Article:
Following a successful project, full field development may wells and discusses the way forward to full scale field
proceed early in the next century. development.

Horizontal well UUot drilling


Introduction
A pilot project to assess the economic viability of primary
The Mukhaizna field, located in Central Oman, covers an (cold) production from Mukhaizna using horizontal wells was
area of some 200 km2. It contains 375 min m3 of heavy oil kicked off in August 1992 with the drilIing of first horizontal
(150 API, 1700 mPa.s) in two culminations which are MKN~5. A total of 5 horizontals were drilled. All wells were
separated by a saddle (Fig.l: structure map). It was drilled with a vertical pilot hole first, to provide control on
discovered in 1975 by well MKN~I, which established the structure and hydrocarbon distribution, and subsequently
presence of oil in channel sands of .the Permian Upper and sidetracked in a direction perpendicular to the main channel
Middle Gharif formations. The Upper and Middle Gharif sand direction (to link up a maximum number of channels to
reservoirs are separated bya Middle Gharif shale (Fig.2: the individual wellbores). Wells 5,6 and 7 were drilled in the
type~log) that can be correlated fieldwide, but both reservoirs crestal area of the Northemctllmination,in an area of known
share the same oil~water contacts in the two culminations good sand development in the Upper Gharif Unit-2. Well 9
respectively. The Northern culmination appears filled to the was drilled in the same area in the Middle Gharif. Well 8 was
structural spill~point of the Upper Gharif, whereas the drilled in the Upper Gharif Unit-2 in a more downdip
Southern culmination has a: shallower oil-water contact, position. The first horizontal well, MKN-5, was drilled at 150
possibly due to leakage through the boundary fault (Fig.3: m distance to existing vertical well MKN~2, which served as
cross~section) . a monitor well for pressure observation during pilot
pt'Oduction (Fig. I).
The Gharif reservoir sands are course to medium grained
fluvial sediments, deposited on a low gradient alluvial plain The horizontal well design catered for an intermediate 13
with a general South~east to North~west channel direction. 3/8" casing set at approximately 450 m, from which an 8 112"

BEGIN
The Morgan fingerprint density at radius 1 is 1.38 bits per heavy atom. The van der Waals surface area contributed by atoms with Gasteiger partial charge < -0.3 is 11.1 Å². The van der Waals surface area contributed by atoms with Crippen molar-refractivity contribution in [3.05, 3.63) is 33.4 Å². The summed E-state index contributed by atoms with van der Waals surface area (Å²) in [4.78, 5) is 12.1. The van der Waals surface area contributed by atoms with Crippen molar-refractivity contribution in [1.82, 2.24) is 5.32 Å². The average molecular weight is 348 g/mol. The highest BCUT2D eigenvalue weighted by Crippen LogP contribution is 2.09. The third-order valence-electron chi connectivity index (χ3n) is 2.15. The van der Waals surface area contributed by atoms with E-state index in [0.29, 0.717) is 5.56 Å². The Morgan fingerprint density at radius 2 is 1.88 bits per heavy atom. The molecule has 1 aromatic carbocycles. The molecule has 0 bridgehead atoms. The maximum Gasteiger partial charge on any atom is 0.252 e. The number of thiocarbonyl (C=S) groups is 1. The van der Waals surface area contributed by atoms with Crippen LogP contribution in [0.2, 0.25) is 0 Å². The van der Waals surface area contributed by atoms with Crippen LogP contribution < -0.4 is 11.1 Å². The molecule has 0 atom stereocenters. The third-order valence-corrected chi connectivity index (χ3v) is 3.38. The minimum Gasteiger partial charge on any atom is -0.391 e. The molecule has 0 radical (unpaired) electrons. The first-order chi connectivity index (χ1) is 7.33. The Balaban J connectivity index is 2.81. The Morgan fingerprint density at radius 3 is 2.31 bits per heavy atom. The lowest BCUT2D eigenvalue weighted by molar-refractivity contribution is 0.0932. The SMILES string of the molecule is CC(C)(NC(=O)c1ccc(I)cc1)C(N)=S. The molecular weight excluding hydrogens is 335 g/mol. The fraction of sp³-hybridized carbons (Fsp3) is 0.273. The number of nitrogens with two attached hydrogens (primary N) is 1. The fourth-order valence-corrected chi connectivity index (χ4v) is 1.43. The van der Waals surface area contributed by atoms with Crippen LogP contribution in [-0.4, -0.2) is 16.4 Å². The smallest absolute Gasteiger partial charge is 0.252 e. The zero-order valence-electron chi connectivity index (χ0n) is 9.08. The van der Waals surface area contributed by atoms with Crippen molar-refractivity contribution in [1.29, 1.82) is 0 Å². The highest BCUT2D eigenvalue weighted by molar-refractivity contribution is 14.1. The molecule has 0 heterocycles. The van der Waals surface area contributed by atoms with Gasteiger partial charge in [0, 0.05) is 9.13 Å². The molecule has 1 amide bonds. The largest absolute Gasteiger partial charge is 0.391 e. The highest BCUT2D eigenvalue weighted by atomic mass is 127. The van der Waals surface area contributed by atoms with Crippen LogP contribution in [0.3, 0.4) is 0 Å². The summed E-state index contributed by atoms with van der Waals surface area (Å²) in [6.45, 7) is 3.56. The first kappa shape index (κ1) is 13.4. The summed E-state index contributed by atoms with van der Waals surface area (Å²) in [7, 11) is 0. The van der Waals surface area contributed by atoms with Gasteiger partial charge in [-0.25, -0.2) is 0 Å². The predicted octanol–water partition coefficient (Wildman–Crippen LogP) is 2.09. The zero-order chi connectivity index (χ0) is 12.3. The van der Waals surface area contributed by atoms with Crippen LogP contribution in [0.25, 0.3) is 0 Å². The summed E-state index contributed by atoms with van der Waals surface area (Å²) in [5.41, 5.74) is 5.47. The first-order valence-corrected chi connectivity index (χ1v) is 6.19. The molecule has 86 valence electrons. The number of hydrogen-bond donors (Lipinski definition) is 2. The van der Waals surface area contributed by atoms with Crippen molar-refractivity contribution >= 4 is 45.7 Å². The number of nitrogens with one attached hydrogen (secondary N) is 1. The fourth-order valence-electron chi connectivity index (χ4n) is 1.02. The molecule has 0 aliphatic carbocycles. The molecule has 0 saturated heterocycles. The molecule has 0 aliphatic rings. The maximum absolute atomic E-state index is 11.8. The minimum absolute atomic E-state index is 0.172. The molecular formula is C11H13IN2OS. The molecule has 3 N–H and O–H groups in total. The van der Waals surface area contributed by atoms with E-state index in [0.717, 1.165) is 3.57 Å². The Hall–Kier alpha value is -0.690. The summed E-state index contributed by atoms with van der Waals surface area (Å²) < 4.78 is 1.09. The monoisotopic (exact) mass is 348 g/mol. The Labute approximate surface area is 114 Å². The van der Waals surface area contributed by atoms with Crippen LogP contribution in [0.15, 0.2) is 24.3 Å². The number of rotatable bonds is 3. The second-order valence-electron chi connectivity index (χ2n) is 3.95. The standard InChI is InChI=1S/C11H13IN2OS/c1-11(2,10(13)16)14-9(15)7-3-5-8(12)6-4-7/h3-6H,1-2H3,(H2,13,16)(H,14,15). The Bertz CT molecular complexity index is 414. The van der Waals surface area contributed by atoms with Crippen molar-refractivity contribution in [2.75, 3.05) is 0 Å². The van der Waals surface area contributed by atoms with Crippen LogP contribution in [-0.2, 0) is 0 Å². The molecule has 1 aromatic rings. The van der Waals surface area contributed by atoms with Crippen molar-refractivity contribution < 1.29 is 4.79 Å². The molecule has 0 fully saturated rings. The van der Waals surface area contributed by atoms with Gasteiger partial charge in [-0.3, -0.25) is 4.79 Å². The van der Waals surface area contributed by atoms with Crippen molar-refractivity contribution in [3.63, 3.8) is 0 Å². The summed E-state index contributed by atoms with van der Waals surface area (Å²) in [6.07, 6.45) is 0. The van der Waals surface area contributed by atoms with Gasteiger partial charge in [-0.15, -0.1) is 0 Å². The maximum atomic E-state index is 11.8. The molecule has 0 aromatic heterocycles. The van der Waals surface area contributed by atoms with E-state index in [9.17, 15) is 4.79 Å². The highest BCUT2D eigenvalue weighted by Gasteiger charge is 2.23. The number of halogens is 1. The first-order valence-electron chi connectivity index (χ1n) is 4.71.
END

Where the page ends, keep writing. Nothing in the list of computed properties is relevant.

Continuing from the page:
The sands are higWy unconsolidated. Total porosities are pilot hole was drilled vertically and logged. The pilot hole
between 25-35 % and permeabilities range from 0.1~10 was subsequently plugged back, and a 12 114" medium radius
Darcies. In Mukhaizua, the Upper Gharif Unit~ I is very shaly (150 m) build section drilled with 9 5/8" casing set at top
and poorly developed. The bulk of the oil is contained by the reservoir. In all wells the 8112" horizontal hole sections were
Upper Gharif Unit~2 which is characterised by a high neHo~ completed with 7" predrilled liner. In those wells where the
gross ratio typically in excess of 50 %, which is believed to predrilled liner stood up prior to reaching TD (with horizontal
be sufficiently high to allow for full 3D pressure hole sections ranging from 600~1l00 m) it was cut and
communication between the. individual channel sands. The retrieved from above the 9 5/8" casing shoe. The 4 112" wire-
Middle Gharif is also well developed, but due to its proximity wrapped screens that were in any case planned as insert liners
to the oil-water contact contains only 20 % of the total for sand control were then partially run outside the 7" liner in
STOUP ofthe field. open hole (Fig.4, Table-I).

Dwing 1985, afterdriIling 3 additional wells, the field was TABLE-!: HQRIZONTAL WELL CQMPLETIOJ,SS
put on initial production. Averageproduction rates from the
four vertical wells were low and only marginally economic at Horizontal 7" liner in 4112"WWS
some 25 m3/d of dry oil per well. Based on the observed WELL section open hole in open hole
production performance expectation reserves were (m) (m) (m)
established as 5.3 min m3 (2 % of total STOUP, then
estimated as 265 min m3). In view of the relatively high MKN-5 1015 675 340